Gwendolyn Muriel Ball was born in 1909, according to the 1911 Census of Canada. She married John (Jack) Hynds in New Westminster, BC on 23 June 1928. Jack was a baker by trade. Jack served as a White Rock, BC city alderman for the following terms: 1959-1961, 1963-1964, 1966-1969. He served as mayor from 1970-1971. Gwen and Jack had two children, Robert Gordon (born 1 January 1932) and another son (living). I never knew about Robert, but stumbled across a reference to him in Gwen's obituary and later found his funeral home record . Bobby died on 9 December 1933 from toxemia and shock resulting from accidental scalding. He was almost two years old. He is buried in the New Fraser Cemetery. Gwen had a keen interest in family history and was the author of the note that set me off on this journey. Jack died on 11 October 1973. Tragically, Gwen was hit by a bicyclist on a White Rock sidewalk and later died of her injuries on 6 July 1989. She was 80 years old.

I don't have many memories of Gwen, as I was quite young when I met her, but do remember her kind face and gentle touch.

Granddad's sisters

Granddad had 3 younger sisters, all born in Canada. The eldest was Gwendolyn Muriel, who was born in 1909.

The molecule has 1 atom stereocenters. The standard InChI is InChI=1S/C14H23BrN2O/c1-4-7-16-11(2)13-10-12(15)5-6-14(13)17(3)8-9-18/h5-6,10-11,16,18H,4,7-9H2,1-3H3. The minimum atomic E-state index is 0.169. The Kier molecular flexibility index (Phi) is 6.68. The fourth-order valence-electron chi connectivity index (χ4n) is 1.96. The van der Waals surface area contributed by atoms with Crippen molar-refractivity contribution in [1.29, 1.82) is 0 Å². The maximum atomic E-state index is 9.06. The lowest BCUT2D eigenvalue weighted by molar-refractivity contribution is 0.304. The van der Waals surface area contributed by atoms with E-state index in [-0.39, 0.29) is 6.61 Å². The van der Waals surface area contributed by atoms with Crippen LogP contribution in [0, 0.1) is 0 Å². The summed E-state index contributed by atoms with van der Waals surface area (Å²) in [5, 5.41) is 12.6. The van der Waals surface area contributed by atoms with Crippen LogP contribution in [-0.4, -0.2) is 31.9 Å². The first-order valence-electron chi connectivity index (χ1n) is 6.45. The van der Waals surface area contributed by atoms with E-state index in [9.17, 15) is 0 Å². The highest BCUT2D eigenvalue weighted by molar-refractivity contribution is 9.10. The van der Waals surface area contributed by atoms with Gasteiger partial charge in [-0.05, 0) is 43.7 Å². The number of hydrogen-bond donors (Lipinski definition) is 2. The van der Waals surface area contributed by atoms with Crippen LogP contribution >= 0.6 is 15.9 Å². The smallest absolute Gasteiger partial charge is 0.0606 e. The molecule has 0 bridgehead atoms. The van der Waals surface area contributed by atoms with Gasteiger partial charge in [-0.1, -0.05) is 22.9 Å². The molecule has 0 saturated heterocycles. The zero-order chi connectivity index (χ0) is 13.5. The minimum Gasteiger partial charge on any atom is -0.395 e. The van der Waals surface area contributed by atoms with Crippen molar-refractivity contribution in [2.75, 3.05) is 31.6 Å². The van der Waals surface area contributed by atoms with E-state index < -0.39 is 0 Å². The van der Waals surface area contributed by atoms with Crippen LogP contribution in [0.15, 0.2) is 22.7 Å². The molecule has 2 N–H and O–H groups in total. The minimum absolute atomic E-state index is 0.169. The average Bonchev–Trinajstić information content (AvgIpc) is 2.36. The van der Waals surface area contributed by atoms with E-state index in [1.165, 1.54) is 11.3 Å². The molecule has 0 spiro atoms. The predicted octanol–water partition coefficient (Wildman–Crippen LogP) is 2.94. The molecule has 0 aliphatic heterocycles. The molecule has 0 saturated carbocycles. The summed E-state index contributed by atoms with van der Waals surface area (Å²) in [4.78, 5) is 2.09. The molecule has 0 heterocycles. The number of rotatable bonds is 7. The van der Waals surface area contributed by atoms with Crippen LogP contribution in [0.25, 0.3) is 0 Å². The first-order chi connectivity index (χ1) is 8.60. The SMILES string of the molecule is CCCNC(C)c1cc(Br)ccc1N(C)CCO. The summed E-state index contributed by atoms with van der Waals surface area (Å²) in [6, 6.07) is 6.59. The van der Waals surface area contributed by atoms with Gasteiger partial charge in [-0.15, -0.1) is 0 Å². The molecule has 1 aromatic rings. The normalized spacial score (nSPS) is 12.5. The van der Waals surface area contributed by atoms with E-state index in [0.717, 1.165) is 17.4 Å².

The next eldest was Evelyn Edith, whose birth date has not yet been found, and the youngest was Margery. This photo shows Granddad and his sisters in his new car, along with 2 young children. I would estimate this photograph dates from the late 1920's.

Wednesday, 5 October 2011

Vital event data for British Columbia

If you are looking for vital event information for British Columbians, check out the vital (birth, marriage and death) event indexes at the BC Archives . These indexes will provide vital event dates for specified time frames (according to privacy legislation guidelines). Copies of registrations can be ordered for a fee. However, you can also use the dates to track down newspaper announcements and obituaries at the public library.